April 28, 2017

The Blue Ribbon Panel on Golden’s Economic Future Presents its Final Report to Council

During last week’s study session, members of the Blue Ribbon Panel on Golden’s Economic Future presented their final report to City Council.

I think the most important conclusion from the panel’s report is also the starkest: the cost of doing everything that we in Golden have identified as our vision for the future far exceeds the revenue we are likely to have available to pay for it. The city will presumably continue to find new efficiencies, and I’m sure we’ll continue finding clever ways to do more with less, such as the public-private partnerships that produced the Golden Community Garden and the Bike Skills Park. But the gap between what we want and what it will cost to provide all of that is in the tens of millions of dollars; there is no way to avoid the uncomfortable fact that in the coming years we will either have to scale back our ambitions, increase our revenues, or a combination of both.

Council’s direction to the group (I was one of the 11 members) was very explicit: brainstorm a wide range of ideas for reducing expenses, increasing revenues, and otherwise closing the gap between the cost of the community’s vision and the resources available to implement it. We were directed not to evaluate or prioritize those ideas, but instead just focus on creating a diverse list of potential options. The ideas range from modest to extreme, and from simple to very politically charged. The panel was pretty diverse in terms of politics and perspective, and we had some vigorous discussions about the challenges facing the city and some of the ways we might tackle those challenges, but in the end we agreed to present Council with an expansive list of ideas.

It’s important to emphasize that the panel isn’t endorsing any of the ideas we presented. In fact, our individual reaction to each of the ideas varied widely, and in many instances people felt they couldn’t evaluate specific ideas, anyway, without a great deal more information and analysis. City Council asked us to come up with a wide-ranging list of brainstormed ideas; that we did.

On August 16, City Council is scheduled to formally accept the panel’s report. The next steps are up to City Council, but expect they’ll take some time to digest it and then figure out a good way to kick off a bigger community conversation about these issues. Learn more about the panel and download the final report of the Blue Ribbon Panel on Golden’s Economic Future.

The City Manager’s State of the City: 2012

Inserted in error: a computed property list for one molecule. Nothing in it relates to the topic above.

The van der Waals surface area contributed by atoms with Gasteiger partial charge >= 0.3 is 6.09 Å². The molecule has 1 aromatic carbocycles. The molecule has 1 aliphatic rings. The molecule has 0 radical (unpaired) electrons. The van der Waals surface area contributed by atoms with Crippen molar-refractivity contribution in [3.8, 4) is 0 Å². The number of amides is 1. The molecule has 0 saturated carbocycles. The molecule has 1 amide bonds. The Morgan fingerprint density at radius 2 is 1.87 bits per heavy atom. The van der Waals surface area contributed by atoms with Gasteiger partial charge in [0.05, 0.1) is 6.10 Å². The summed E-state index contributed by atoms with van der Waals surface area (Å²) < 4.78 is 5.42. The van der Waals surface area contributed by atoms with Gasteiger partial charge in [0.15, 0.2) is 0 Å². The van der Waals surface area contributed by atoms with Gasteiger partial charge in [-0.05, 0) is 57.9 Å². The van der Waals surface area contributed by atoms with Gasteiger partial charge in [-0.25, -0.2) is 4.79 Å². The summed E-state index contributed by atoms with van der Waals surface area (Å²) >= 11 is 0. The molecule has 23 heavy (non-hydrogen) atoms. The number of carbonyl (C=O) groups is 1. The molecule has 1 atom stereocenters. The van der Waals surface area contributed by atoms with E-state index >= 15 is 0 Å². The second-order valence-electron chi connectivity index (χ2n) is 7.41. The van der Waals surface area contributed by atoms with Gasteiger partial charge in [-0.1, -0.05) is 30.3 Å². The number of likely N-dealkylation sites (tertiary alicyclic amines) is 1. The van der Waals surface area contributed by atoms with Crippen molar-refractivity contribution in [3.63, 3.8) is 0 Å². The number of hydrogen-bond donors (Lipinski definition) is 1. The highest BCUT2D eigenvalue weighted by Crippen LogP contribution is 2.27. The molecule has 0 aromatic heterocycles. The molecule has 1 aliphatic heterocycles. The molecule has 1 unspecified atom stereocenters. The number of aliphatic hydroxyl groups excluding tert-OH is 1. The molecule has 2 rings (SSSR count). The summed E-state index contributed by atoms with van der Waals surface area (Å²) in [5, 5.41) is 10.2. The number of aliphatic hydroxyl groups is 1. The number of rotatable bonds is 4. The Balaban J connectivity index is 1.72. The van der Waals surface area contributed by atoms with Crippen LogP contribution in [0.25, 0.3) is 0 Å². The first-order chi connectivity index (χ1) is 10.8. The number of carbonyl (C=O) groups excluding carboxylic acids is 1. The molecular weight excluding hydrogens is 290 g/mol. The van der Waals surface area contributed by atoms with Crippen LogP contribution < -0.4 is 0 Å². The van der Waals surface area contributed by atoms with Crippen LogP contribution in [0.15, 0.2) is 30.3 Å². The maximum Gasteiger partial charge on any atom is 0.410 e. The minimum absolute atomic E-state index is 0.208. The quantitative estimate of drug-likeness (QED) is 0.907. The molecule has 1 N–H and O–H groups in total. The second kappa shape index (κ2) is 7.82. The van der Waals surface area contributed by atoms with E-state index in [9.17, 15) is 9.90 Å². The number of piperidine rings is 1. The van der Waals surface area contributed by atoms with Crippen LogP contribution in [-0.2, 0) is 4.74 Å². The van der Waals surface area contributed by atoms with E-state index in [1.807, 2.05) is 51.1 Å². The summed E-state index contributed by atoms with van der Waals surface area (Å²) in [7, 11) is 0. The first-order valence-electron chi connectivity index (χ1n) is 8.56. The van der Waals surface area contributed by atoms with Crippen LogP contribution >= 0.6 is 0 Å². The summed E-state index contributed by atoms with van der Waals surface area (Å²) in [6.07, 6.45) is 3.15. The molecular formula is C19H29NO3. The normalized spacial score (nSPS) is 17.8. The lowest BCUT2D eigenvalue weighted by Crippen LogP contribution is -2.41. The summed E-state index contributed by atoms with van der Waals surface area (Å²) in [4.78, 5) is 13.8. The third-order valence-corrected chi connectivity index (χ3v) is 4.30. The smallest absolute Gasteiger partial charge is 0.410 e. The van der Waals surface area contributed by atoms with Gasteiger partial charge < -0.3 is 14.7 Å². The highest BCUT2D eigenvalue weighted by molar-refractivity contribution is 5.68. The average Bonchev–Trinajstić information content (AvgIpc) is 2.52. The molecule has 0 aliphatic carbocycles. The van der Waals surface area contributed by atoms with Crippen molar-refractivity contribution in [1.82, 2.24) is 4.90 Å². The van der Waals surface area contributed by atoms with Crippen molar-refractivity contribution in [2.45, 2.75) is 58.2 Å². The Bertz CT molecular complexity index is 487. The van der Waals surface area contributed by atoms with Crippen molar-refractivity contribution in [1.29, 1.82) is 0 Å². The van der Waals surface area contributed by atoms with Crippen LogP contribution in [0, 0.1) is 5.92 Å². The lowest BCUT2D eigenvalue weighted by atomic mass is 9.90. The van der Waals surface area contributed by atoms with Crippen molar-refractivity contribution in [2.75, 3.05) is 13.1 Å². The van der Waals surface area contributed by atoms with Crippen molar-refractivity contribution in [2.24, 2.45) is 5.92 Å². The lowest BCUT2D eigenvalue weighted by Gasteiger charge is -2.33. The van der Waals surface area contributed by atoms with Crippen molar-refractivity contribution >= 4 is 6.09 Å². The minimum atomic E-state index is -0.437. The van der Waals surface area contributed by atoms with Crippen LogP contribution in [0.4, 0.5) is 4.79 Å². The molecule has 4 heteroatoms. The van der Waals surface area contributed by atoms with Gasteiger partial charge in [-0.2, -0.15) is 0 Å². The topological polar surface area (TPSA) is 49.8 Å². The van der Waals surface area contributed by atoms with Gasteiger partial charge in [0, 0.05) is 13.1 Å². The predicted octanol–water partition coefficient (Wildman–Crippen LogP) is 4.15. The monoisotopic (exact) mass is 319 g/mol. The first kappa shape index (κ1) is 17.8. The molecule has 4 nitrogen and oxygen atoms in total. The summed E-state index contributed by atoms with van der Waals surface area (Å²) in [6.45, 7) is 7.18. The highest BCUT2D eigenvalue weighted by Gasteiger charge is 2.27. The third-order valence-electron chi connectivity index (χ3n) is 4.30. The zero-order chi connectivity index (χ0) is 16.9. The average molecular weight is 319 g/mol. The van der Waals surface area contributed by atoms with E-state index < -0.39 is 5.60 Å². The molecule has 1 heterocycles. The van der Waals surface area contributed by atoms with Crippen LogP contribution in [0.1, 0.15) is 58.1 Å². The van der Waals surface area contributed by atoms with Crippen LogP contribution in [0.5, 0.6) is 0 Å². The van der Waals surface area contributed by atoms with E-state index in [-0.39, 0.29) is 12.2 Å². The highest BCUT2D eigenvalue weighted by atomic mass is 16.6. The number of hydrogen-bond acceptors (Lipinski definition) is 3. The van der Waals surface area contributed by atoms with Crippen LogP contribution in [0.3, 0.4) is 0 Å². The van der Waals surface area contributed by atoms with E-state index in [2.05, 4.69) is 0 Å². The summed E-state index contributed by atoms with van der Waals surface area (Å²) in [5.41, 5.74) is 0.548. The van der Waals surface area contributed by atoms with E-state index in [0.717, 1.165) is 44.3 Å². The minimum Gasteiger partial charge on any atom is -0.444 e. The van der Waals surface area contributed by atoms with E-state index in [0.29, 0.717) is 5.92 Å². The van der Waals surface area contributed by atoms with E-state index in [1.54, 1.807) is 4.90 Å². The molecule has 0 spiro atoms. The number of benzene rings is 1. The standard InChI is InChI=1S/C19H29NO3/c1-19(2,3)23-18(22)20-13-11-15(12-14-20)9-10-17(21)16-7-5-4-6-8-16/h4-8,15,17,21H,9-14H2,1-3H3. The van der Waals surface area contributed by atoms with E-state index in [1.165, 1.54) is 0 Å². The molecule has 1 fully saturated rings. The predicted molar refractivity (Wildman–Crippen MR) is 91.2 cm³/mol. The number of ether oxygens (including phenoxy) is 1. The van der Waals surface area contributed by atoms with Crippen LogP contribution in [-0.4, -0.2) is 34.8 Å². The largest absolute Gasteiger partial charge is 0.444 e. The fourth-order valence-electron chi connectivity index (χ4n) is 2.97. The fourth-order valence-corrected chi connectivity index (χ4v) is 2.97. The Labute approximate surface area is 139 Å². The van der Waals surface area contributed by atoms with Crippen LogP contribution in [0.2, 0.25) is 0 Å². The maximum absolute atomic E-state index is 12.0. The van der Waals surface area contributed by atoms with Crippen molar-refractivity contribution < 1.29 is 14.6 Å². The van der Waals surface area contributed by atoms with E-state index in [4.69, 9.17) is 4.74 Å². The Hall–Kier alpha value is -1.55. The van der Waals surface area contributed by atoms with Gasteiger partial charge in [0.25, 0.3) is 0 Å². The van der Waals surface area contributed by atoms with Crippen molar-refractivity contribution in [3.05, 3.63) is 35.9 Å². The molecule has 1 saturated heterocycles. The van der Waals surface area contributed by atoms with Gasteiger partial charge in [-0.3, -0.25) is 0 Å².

City Manager Mike Bestor presented his annual “State of the City” address last week to the Chamber of Commerce. The short version of Mike’s talk: the city is in great shape.

He spent some time highlighting city efforts from last year that he was particularly proud of, including the Golden Police Department’s role in breaking open a very difficult multi-state serial rapist case (the rapist was recently sentenced to 327 1/2 years, an outcome for which GPD gets a lot of credit). His highlights included the USA Pro Cycling Challenge (40,000 visitors in Golden!), wrapping up the Golden Vision 2030 project, and the national recognition earned by multiple city departments (including the Parks and Recreation Department’s “Gold Medal” award).

He mentioned some issues that are likely to take some time later in the year, including medical marijuana, the beltway fight (“a legal rodeo that will go on most of this year”), and the Blue Ribbon Panel’s upcoming work on Golden’s economic future.

Nothing particularly controversial and no surprises.

City Council Adopts 2011 Priorities

On Thursday night City Council formally adopted priorities for 2011.  This is generally a continuation of the priorities we established last year, but it’s worth formally identifying them to help us stay focused and help keep the community informed about what we are focused on.

We adopted five major priorities:

1) Protecting the city’s financial health and sustaining the community’s economic vitality.

2) Supporting and strengthening our neighborhoods (“The Year of the Neighborhood”), including implementing our new neighborhood grant program, completing pending neighborhood plans, and considering all of the policy recommendations in the adopted ones.

3) Maintaining our aggressive efforts to keep the beltway out of Golden and working to protect Golden from the impacts of growing regional through the Golden Plan or similar improvements.

4) Updating the Comprehensive Plan and revamping/updating the land use process to give neighborhoods a stronger voice in shaping their own future and to make the process less adversarial and combative.

5) Revisiting and updating the city’s long-term streets plan.

Other 2011 priorities include:

1) Making sure Golden is ready for light rail in 2013, including our own community bus.

2) Adopting a preliminary strategic transportation plan (in advance of preparing a thorough one in 2012).

3) Finalize our new performance evaluation system for the city and city manager, including performance metrics

4) Review and update the long-term plans for the city’s major recreational facilities.